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For the Record
August 23, 2010
Died
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August 23, 2010

For The Record

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Died

At age 42, sprinter Antonio Pettigrew, who confessed to using performance-enhancing drugs at the 2000 Olympic Games. A four-time NCAA Division II champion in the 400 meters at St. Augustine College in Raleigh, Pettigrew won two world championships in the 4 × 400 relay (including a world record run in '98), and in 2000 he joined Michael Johnson, Angelo Taylor and Jerome Young for the gold medal relay run at the Sydney Games (above). But at the '08 trial of coach Trevor Graham (who was convicted of lying during a steroids investigation), Pettigrew admitted to using HGH and EPO from 1997 to 2001. The '00 team was later stripped of its medals, and Pettigrew's results were erased. He last was employed by the University of North Carolina, where he coached track. Pettigrew's body was discovered on Aug. 10 in his parked car. Police, who found evidence Pettigrew had taken sleeping pills, have not ruled out suicide as a cause of death.

Considered

By FIFA president Sepp Blatter, the elimination of ties at future World Cups. Speaking on German television, Blatter admitted that teams playing conservatively to earn a single point for a draw "makes for a boring game" and said that he was weighing the measure after the most recent tournament witnessed 14 first-round ties. If a change is made, FIFA would likely switch to either a shootout or sudden-death overtime period. Responding to further criticism of this year's games, Blatter added that FIFA would institute computerized goal line technology "as soon as we have a safe, fast and uncomplicated goal indicator."

Arrested

And charged with third-degree assault and second-degree harassment, punishable by up to a year in prison, Mets closer Francisco Rodriguez, who allegedly beat up the father of his girlfriend on Aug. 11 following New York's 6--2 loss to Colorado. The 28-year-old Rodriguez was witnessed physically removing 53-year-old Carlos Peña from the team's family lounge and dragging him into a hallway where, police say, he "repeatedly hit [Peña] in the face and hit his head against a wall." (On Monday the team said Rodriguez tore a ligament in his right thumb in the attack.) Rodriguez, who fathered one-year-old twins with Peña's daughter, Daian, but is not married to her, was taken into custody and released last Thursday. Two days later, after serving a two-game suspension, he apologized to the team and its fans and agreed to undergo anger-management counseling.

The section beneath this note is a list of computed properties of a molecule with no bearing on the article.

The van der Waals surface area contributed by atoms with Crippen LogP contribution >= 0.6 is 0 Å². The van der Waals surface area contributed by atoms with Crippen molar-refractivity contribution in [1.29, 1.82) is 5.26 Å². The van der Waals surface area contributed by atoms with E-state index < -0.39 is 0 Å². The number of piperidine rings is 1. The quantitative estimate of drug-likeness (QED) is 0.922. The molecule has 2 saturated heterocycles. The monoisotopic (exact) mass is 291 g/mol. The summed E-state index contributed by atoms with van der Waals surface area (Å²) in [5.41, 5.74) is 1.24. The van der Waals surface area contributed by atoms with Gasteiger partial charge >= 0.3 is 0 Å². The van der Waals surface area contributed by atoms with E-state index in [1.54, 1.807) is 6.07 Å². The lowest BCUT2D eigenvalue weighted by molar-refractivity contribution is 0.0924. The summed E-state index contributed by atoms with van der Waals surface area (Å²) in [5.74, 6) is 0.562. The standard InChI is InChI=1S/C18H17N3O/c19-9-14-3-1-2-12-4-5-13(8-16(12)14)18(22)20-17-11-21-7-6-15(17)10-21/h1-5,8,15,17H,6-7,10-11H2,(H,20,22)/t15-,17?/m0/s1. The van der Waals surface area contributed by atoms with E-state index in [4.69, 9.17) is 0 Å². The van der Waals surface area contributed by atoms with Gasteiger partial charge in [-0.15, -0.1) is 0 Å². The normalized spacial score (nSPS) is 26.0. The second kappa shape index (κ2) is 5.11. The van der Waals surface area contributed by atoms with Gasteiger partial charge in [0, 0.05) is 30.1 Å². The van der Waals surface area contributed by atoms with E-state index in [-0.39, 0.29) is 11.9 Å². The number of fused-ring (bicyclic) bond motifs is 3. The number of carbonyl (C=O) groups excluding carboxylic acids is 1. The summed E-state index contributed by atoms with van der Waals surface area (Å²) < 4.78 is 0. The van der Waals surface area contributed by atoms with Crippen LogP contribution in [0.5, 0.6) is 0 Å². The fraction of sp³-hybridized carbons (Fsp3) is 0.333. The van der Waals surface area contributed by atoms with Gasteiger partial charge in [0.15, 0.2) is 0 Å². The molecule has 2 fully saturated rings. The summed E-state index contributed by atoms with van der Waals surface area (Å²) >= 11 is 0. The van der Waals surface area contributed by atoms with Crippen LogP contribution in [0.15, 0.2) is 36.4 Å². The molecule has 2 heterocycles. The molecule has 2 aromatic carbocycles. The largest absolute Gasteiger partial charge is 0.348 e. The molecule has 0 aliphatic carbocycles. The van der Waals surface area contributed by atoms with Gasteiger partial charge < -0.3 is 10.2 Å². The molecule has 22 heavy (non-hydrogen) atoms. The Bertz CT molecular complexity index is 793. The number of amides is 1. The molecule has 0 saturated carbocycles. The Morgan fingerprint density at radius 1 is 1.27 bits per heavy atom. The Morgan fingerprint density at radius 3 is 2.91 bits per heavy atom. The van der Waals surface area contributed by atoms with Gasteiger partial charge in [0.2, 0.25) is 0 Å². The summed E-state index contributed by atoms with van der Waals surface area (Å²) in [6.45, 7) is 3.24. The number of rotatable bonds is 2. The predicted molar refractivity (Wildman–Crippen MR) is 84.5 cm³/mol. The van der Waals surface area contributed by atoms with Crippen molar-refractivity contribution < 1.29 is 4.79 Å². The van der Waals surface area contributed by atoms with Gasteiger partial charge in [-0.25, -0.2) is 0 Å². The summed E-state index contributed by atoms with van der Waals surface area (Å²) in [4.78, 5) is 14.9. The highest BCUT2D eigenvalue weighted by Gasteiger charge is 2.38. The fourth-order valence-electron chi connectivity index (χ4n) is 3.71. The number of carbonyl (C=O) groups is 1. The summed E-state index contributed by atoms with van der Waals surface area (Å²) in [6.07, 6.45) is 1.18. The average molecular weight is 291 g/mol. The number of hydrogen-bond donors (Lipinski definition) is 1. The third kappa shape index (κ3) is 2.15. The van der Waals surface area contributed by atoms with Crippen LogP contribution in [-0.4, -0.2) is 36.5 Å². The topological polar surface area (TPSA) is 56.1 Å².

Shuttered

For the rest of the 2010 season while it addresses financial hardships, the Association of Volleyball Professionals. Created in 1983, the AVP has produced at least one gold-medal-winning athlete in every Olympic year since beach volleyball was added in '96. But recent years have seen sponsorship money dry up—while payouts have remained in the hundreds of thousands of dollars and admissions have mostly remained free—and last Friday the AVP laid off nearly all of its employees. The shutdown comes less than a week before the 50th anniversary of AVP's biggest event, the Manhattan Beach Open. That tournament will go on, organizers say, but with "no bells or whistles," such as stadium seating.

Died

After a truck competing in a Mojave Desert off-road race rolled sideways into a spectator area, eight people. Witnesses at last Saturday's California 200 said that a 2000 Ford Ranger went over a jump in a section called "the rockpile" (which is considered attractive to viewers for its proximity to the action), braked on its landing and careened into a crowd. Rescue vehicles took more than 30 minutes to reach the wreckage (above), at which point six people had already died. Two others died en route to the hospital. Afterward bystanders blamed not the driver, 28-year-old Brett M. Sloppy (whose Facebook page was updated to include the note, "Soo incredibly lost and [sic] devistated"), but the unlimited access, which allowed some people to get within 10 feet of the track. "You could touch [the track] if you wanted to," said one fan. "It's part of the excitement. There's always that risk factor, but you just don't expect that it will happen to you."

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